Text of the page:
Mike Lee, DAO Interim Director of legislation and government affairs

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One of Larry Krasner’s stated goals when he was elected Philadelphia District Attorney was to reform the criminal justice system. Five months into his tenure, it’s apparent those efforts won’t be limited to moves within the office itself.

Several District Attorney’s Office staff members have been expanding their efforts by aligning themselves with community action or legislation they believe will help advance reform.

In early May, Mike Lee, DAO interim director of legislation and government affairs, attended a press conference to speak in support of expungement bills being put forth by state Reps. James Roebuck, Morgan Cephas and Angel Cruz, all Democrats representing districts that cover Philadelphia.

The DAO was invited to participate in the press conference by Rep. Roebuck, Lee told Billy Penn, and readily agreed.

“The District Attorney’s Office has a duty to prosecute and to prevent crime,” he said, explaining that the office believes robust expungement laws help further that mission.

“Showing support for this type of legislation,” Lee said, “meets our duty to prevent crime.”

Though not exactly the same, the legislators’ proposals run parallel to a new policy rolled out by the DAO at the start of the month, which directs the office to immediately support expungement requests from several classes of individuals:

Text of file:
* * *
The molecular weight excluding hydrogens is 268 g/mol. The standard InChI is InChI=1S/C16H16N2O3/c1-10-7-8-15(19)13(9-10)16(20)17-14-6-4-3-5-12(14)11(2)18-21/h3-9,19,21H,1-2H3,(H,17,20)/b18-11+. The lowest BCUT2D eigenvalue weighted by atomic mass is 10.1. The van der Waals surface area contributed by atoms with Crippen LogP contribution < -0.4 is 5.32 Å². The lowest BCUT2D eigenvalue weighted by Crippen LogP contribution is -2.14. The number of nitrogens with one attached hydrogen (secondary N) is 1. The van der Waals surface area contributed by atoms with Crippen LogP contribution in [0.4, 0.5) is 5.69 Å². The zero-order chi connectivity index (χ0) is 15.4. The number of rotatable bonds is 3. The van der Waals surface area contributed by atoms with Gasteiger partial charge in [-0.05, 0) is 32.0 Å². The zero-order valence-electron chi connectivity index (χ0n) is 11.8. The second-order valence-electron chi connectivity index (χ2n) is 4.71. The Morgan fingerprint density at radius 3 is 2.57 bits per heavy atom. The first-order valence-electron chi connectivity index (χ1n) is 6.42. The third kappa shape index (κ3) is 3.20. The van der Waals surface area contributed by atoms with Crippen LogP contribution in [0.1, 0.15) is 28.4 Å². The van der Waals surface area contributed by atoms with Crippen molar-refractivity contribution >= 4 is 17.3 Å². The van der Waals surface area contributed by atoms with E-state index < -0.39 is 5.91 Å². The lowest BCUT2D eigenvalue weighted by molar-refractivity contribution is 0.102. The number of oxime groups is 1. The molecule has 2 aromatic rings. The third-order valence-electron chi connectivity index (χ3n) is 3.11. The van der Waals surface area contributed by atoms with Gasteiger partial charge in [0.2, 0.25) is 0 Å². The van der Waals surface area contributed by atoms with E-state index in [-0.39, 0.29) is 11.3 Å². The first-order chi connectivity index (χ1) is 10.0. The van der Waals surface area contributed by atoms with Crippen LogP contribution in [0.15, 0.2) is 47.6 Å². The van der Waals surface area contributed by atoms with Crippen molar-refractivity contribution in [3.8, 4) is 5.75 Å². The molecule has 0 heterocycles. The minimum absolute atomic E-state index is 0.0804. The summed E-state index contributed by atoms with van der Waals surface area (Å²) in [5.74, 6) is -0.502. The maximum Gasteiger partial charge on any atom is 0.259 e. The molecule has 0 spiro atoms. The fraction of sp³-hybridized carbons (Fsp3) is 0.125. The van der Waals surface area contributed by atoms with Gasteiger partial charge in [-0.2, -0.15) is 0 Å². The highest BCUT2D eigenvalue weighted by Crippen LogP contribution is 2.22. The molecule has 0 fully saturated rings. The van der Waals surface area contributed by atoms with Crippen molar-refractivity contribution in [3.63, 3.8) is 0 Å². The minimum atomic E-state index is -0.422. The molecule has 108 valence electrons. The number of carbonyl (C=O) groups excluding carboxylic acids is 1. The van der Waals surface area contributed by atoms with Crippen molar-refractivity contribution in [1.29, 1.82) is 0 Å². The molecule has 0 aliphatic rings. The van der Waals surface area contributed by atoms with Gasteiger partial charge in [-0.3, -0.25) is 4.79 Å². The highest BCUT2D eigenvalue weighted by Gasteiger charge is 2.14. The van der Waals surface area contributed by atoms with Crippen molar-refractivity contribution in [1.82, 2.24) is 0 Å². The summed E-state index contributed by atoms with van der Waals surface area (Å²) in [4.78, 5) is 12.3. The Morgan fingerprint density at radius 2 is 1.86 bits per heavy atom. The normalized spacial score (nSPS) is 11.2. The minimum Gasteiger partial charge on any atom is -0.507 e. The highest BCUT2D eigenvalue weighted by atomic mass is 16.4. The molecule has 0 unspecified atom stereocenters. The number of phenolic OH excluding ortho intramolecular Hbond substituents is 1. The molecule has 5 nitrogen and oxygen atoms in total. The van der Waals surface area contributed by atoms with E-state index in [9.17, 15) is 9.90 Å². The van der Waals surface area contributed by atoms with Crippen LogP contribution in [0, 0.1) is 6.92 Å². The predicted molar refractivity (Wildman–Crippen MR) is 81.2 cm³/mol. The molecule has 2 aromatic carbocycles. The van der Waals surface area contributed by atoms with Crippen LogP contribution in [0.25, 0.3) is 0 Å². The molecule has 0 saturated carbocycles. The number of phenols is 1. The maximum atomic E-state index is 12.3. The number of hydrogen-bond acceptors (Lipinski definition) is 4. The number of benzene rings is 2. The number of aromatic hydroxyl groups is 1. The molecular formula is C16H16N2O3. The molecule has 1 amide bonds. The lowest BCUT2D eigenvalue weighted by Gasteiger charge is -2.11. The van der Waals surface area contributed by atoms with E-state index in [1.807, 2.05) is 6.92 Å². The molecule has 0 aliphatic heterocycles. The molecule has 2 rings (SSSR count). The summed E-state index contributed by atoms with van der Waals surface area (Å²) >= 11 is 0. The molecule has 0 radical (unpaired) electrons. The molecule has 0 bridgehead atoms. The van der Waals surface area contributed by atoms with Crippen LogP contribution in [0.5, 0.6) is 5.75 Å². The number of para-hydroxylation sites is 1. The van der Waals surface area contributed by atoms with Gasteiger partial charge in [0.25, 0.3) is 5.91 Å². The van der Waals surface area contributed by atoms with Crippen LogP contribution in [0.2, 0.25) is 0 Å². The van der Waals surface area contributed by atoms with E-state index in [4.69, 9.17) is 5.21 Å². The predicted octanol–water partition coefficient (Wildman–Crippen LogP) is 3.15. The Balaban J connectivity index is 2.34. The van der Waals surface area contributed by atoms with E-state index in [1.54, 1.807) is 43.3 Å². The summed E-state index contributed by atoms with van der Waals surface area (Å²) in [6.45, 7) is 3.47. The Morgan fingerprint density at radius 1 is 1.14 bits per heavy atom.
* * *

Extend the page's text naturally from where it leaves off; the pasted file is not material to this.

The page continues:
• Those convicted only of a summary charge
  • Those who have completed a diversion program
  • Those who were acquitted (yes, even if you’re found not guilty, you still have “a record” — unless it’s subsequently cleared)

Cephas’s legislation deals with a different cohort, and different kind of infraction — school suspensions.

Her bill, HB 2294, would amend Pennsylvania public school code to allow districts the opportunity to expunge student’s suspension records under certain conditions. To be eligible, the original offense must have been nonviolent, some kind of community service or a resource based alternative must be completed, and the the student must display good behavior over a specific period of time (to be determined by the district in question).

The point, Cephas said, is to help make sure students are able to apply to post-secondary institutions (aka colleges and vocational schools) without fear of rejections that stem from past minor infractions.

Lee alluded to issues around the school-to-prison pipeline, staying the DAO wants to stand behind efforts to break stereotypes and make the expungement process more fair.

“We know that unfortunately there is a disproportionate rate of young students of color being suspended, compared to their counterparts,” he said. “We are looking to help the school district create a mechanism of restorative justice.”

Rep. Cruz’s’ bill, HB 659, would require the expungement of people’s records who are arrested for mistaken identity. Another piece of legislation currently pending is state Rep. Joanna McClinton’s HB 512, which looks to allow automatic expungement following acquittal for certain criminal cases in both juveniles and adults.

“The expungement bills are part of a wave of national legislation towards a better understanding the collateral consequences of criminal records, and minimizing the impact an arrest may have on individuals, families, communities, and cities,” Lee said.

For the District Attorney’s Office, he said, the challenge is having more “consistency” when approaching criminal records.

“Our ultimate goal of our internal expungement policy is to make it more efficient,” he explained, and to ensure that when people complete diversion programs, they get the expungements they’re entitled to. “We are trying to reduce mass incarceration.”.